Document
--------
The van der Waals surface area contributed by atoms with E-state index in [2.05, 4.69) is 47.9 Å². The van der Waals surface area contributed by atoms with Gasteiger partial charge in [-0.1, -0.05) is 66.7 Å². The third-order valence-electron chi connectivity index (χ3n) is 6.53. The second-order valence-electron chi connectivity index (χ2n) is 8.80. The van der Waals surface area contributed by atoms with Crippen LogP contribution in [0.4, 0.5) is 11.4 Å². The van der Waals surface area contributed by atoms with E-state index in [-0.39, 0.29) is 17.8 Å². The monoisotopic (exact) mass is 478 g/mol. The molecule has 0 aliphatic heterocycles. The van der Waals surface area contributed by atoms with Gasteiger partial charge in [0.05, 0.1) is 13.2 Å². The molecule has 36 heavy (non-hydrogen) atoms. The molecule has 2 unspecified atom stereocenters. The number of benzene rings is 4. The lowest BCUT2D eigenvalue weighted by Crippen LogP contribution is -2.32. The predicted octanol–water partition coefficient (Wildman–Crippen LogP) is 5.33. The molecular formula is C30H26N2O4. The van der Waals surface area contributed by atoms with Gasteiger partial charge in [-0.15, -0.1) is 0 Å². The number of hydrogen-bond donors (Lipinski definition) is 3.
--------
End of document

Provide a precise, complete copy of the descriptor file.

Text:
The van der Waals surface area contributed by atoms with E-state index in [2.05, 4.69) is 47.9 Å². The van der Waals surface area contributed by atoms with Gasteiger partial charge in [-0.1, -0.05) is 66.7 Å². The third-order valence-electron chi connectivity index (χ3n) is 6.53. The second-order valence-electron chi connectivity index (χ2n) is 8.80. The van der Waals surface area contributed by atoms with Crippen LogP contribution in [0.4, 0.5) is 11.4 Å². The van der Waals surface area contributed by atoms with E-state index in [-0.39, 0.29) is 17.8 Å². The monoisotopic (exact) mass is 478 g/mol. The molecule has 0 aliphatic heterocycles. The van der Waals surface area contributed by atoms with Gasteiger partial charge in [0.05, 0.1) is 13.2 Å². The molecule has 36 heavy (non-hydrogen) atoms. The molecule has 2 unspecified atom stereocenters. The number of benzene rings is 4. The lowest BCUT2D eigenvalue weighted by Crippen LogP contribution is -2.32. The predicted octanol–water partition coefficient (Wildman–Crippen LogP) is 5.33. The molecular formula is C30H26N2O4. The van der Waals surface area contributed by atoms with Gasteiger partial charge in [-0.15, -0.1) is 0 Å². The number of hydrogen-bond donors (Lipinski definition) is 3.